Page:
stemming from a long held antipathy toward the middle class by Western
intellectuals including the Chicano intelligentsia of the 1960s and 70s. His
analysis drew on historical and contemporary socio-economic data as well as
paintings, literature, popular culture and ethnography.

On April 10, esteemed filmmaker Alex Rivera presented
his lecture entitled Engineering the Border: Reimagining
America. In his presentation, Rivera detailed the ways in
which science, technology, and the law have been used
during the first one hundred years of American border
enforcement to grow the border, transforming it from a
line in the sand to a vast legal matrix that now covers the
entire country. As a new techno-legal network of border
enforcement has emerged, so have new forms of
resistance to it. The lecture included clips from Riveras
films, including Sleep Dealer, Why Cyberbraceros?, The Sixth Section, and The Borders Trilogy,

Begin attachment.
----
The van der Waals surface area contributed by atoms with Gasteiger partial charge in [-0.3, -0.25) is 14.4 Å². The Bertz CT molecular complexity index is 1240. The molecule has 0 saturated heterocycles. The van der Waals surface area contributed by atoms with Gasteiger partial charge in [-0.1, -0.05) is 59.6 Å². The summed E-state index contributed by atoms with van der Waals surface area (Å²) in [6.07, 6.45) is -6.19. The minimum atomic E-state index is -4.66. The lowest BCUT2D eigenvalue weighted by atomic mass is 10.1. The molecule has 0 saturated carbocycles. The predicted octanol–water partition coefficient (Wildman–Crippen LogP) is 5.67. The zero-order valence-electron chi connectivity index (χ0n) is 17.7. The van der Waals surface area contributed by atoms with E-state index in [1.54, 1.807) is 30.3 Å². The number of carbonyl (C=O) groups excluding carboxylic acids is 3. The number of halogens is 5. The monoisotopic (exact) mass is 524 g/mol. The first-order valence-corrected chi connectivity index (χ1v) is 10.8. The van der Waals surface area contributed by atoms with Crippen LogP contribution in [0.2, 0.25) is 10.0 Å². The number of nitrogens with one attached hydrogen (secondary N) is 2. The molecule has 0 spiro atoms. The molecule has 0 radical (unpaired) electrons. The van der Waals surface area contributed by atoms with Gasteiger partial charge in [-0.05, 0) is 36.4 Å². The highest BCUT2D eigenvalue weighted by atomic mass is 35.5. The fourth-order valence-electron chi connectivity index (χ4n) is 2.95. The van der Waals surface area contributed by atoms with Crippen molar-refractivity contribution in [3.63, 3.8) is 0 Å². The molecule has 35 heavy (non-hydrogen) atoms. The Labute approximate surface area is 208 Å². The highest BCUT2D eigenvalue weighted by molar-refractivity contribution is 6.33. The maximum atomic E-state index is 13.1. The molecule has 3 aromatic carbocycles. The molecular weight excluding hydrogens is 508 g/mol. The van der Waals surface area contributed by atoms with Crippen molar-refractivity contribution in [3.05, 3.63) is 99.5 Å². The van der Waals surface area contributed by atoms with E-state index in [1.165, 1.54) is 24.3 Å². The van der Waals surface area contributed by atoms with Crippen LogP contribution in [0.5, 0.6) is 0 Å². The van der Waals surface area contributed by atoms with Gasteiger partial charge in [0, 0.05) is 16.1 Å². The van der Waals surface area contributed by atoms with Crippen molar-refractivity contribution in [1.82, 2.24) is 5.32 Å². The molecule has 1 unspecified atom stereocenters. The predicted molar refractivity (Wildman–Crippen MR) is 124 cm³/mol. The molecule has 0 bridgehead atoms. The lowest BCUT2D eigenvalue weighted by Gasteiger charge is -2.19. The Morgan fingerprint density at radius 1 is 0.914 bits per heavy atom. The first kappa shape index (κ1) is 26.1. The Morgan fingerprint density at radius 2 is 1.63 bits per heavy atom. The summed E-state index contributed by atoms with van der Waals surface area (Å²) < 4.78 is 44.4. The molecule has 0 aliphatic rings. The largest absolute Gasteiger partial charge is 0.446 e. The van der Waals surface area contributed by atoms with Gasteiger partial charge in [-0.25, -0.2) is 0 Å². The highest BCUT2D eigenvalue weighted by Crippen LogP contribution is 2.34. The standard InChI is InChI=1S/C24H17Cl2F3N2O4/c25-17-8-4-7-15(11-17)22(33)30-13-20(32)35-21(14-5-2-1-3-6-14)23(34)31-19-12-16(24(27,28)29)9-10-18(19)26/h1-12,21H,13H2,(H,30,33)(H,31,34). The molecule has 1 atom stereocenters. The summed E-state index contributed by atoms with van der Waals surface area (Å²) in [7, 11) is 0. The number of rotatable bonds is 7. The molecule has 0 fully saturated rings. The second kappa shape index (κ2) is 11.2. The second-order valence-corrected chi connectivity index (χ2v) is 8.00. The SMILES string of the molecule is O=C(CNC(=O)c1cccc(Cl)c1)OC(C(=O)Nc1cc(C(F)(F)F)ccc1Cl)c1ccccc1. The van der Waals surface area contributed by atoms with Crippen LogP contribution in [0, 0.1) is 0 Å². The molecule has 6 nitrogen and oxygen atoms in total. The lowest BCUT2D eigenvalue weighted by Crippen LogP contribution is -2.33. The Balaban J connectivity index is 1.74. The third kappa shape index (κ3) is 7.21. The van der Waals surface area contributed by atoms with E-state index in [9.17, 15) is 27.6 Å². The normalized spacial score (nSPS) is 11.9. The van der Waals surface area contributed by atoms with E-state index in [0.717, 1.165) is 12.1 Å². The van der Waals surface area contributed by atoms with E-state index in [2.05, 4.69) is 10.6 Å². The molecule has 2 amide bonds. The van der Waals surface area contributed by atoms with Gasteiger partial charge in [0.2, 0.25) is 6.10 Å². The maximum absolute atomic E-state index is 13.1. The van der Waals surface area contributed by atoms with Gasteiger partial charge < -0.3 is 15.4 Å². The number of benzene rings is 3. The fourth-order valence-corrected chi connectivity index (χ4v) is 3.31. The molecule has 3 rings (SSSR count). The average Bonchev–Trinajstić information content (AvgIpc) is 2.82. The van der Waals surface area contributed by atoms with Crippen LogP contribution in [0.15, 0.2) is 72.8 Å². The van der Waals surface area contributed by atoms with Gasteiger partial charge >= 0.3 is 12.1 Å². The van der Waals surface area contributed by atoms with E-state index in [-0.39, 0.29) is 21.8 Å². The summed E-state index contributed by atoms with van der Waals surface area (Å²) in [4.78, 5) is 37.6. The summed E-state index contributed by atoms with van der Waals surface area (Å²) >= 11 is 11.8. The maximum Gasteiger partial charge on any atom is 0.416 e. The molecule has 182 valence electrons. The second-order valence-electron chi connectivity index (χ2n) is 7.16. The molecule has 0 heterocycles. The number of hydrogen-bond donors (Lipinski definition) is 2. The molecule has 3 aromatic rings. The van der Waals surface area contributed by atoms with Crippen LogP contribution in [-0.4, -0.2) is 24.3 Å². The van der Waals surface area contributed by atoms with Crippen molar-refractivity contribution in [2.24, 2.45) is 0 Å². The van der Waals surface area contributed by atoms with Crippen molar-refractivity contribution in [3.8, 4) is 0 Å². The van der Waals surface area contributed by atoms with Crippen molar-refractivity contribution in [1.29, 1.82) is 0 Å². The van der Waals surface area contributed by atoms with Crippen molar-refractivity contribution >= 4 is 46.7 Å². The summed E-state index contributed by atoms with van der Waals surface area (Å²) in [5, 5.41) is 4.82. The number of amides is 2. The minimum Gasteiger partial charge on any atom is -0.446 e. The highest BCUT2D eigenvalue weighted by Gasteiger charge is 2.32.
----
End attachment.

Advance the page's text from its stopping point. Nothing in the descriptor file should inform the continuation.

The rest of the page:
and addressed themes of immigration, globalization, and technology.

On May 1, Dr. Scott Morgensen presented a lecture entitled Indigenous
Governance and the Critique of Queer Settler Colonialism. Morgensen is
Associate Professor of Gender Studies and Cultural Studies at Queens
University. In his work, Morgensen engages in new scholarship in queer
Indigenous studies and advances the critique of queer settler colonialism. In
his lecture, he asked the questions, When do non-Natives invoke critically
queer affinities precisely to evade their landed responsibilities to Indigenous
governance? How can gestures to queer anti-colonialism still invest in the
work of occupying, incorporating, and replacing Indigenous peoples? In
response, he argues that these acts are directly disrupted today when queer Indigenous criticism
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Summer 2014

turns to highlight the decolonization of nationhood, genealogy, and sovereignty within resurgent
Indigenous governance.

Alumni News

Former PhD student J ames F. Ruddle announces the recent publication of his novel My Name is